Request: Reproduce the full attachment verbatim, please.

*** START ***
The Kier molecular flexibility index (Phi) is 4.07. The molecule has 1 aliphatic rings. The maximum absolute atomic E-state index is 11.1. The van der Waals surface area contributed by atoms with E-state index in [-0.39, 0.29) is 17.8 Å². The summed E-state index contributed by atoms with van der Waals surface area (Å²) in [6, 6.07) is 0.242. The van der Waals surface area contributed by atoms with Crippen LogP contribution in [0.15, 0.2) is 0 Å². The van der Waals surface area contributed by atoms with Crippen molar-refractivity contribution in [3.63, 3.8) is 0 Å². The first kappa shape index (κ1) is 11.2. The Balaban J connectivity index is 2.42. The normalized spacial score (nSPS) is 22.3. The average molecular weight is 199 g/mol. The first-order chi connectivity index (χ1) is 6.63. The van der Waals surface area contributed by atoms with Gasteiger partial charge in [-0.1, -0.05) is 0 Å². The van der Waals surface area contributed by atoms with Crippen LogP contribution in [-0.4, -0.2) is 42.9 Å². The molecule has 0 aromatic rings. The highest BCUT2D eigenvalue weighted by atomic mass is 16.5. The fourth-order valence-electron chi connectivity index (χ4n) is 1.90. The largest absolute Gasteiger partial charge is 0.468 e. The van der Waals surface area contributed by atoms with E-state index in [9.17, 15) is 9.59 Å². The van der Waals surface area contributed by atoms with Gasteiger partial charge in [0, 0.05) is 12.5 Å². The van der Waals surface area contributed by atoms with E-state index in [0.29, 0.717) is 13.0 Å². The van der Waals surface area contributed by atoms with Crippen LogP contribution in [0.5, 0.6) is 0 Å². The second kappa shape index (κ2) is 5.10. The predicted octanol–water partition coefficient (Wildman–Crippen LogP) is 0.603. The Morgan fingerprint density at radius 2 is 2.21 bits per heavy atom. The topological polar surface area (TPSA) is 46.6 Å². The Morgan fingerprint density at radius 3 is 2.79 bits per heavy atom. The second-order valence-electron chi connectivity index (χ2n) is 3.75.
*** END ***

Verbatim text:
The Kier molecular flexibility index (Phi) is 4.07. The molecule has 1 aliphatic rings. The maximum absolute atomic E-state index is 11.1. The van der Waals surface area contributed by atoms with E-state index in [-0.39, 0.29) is 17.8 Å². The summed E-state index contributed by atoms with van der Waals surface area (Å²) in [6, 6.07) is 0.242. The van der Waals surface area contributed by atoms with Crippen LogP contribution in [0.15, 0.2) is 0 Å². The van der Waals surface area contributed by atoms with Crippen molar-refractivity contribution in [3.63, 3.8) is 0 Å². The first kappa shape index (κ1) is 11.2. The Balaban J connectivity index is 2.42. The normalized spacial score (nSPS) is 22.3. The average molecular weight is 199 g/mol. The first-order chi connectivity index (χ1) is 6.63. The van der Waals surface area contributed by atoms with Gasteiger partial charge in [-0.1, -0.05) is 0 Å². The van der Waals surface area contributed by atoms with Crippen LogP contribution in [-0.4, -0.2) is 42.9 Å². The molecule has 0 aromatic rings. The highest BCUT2D eigenvalue weighted by atomic mass is 16.5. The fourth-order valence-electron chi connectivity index (χ4n) is 1.90. The largest absolute Gasteiger partial charge is 0.468 e. The van der Waals surface area contributed by atoms with E-state index in [9.17, 15) is 9.59 Å². The van der Waals surface area contributed by atoms with Gasteiger partial charge in [0, 0.05) is 12.5 Å². The van der Waals surface area contributed by atoms with E-state index in [0.29, 0.717) is 13.0 Å². The van der Waals surface area contributed by atoms with Crippen LogP contribution in [0.5, 0.6) is 0 Å². The second kappa shape index (κ2) is 5.10. The predicted octanol–water partition coefficient (Wildman–Crippen LogP) is 0.603. The Morgan fingerprint density at radius 2 is 2.21 bits per heavy atom. The topological polar surface area (TPSA) is 46.6 Å². The Morgan fingerprint density at radius 3 is 2.79 bits per heavy atom. The second-order valence-electron chi connectivity index (χ2n) is 3.75.